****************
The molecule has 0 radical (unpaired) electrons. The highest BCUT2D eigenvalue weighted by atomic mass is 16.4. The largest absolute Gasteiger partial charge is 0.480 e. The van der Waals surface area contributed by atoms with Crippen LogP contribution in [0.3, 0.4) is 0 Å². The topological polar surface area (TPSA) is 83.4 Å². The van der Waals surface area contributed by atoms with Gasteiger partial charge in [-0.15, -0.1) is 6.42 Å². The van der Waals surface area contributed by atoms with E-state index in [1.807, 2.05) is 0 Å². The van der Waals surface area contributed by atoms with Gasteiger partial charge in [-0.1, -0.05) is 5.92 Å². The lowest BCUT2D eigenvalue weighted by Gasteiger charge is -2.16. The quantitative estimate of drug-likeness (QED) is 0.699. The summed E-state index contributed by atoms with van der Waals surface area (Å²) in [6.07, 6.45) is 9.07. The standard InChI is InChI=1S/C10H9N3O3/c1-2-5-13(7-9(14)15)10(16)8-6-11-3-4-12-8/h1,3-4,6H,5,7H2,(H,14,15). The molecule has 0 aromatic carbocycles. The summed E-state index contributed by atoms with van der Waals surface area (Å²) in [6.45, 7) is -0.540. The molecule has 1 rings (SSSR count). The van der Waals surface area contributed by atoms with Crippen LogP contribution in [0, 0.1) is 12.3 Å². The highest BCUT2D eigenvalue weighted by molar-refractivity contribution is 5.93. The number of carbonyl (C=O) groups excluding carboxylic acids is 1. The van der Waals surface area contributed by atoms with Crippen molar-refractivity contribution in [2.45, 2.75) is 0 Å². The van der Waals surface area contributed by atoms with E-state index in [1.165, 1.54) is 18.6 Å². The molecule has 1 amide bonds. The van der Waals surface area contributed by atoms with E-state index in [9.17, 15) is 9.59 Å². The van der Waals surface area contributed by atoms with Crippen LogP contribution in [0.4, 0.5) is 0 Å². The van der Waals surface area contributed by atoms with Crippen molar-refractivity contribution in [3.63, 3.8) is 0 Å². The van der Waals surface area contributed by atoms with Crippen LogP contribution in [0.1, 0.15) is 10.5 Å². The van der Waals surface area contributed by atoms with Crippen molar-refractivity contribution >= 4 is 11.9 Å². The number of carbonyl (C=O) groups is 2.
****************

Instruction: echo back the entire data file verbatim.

The molecule has 0 radical (unpaired) electrons. The highest BCUT2D eigenvalue weighted by atomic mass is 16.4. The largest absolute Gasteiger partial charge is 0.480 e. The van der Waals surface area contributed by atoms with Crippen LogP contribution in [0.3, 0.4) is 0 Å². The topological polar surface area (TPSA) is 83.4 Å². The van der Waals surface area contributed by atoms with Gasteiger partial charge in [-0.15, -0.1) is 6.42 Å². The van der Waals surface area contributed by atoms with E-state index in [1.807, 2.05) is 0 Å². The van der Waals surface area contributed by atoms with Gasteiger partial charge in [-0.1, -0.05) is 5.92 Å². The lowest BCUT2D eigenvalue weighted by Gasteiger charge is -2.16. The quantitative estimate of drug-likeness (QED) is 0.699. The summed E-state index contributed by atoms with van der Waals surface area (Å²) in [6.07, 6.45) is 9.07. The standard InChI is InChI=1S/C10H9N3O3/c1-2-5-13(7-9(14)15)10(16)8-6-11-3-4-12-8/h1,3-4,6H,5,7H2,(H,14,15). The molecule has 0 aromatic carbocycles. The summed E-state index contributed by atoms with van der Waals surface area (Å²) in [6.45, 7) is -0.540. The molecule has 1 rings (SSSR count). The van der Waals surface area contributed by atoms with Crippen LogP contribution in [0, 0.1) is 12.3 Å². The highest BCUT2D eigenvalue weighted by molar-refractivity contribution is 5.93. The number of carbonyl (C=O) groups excluding carboxylic acids is 1. The van der Waals surface area contributed by atoms with Crippen molar-refractivity contribution in [2.45, 2.75) is 0 Å². The van der Waals surface area contributed by atoms with E-state index in [1.165, 1.54) is 18.6 Å². The molecule has 1 amide bonds. The van der Waals surface area contributed by atoms with E-state index in [9.17, 15) is 9.59 Å². The van der Waals surface area contributed by atoms with Crippen LogP contribution in [0.4, 0.5) is 0 Å². The van der Waals surface area contributed by atoms with Crippen molar-refractivity contribution in [3.63, 3.8) is 0 Å². The van der Waals surface area contributed by atoms with Crippen LogP contribution in [0.1, 0.15) is 10.5 Å². The van der Waals surface area contributed by atoms with Crippen molar-refractivity contribution >= 4 is 11.9 Å². The number of carbonyl (C=O) groups is 2.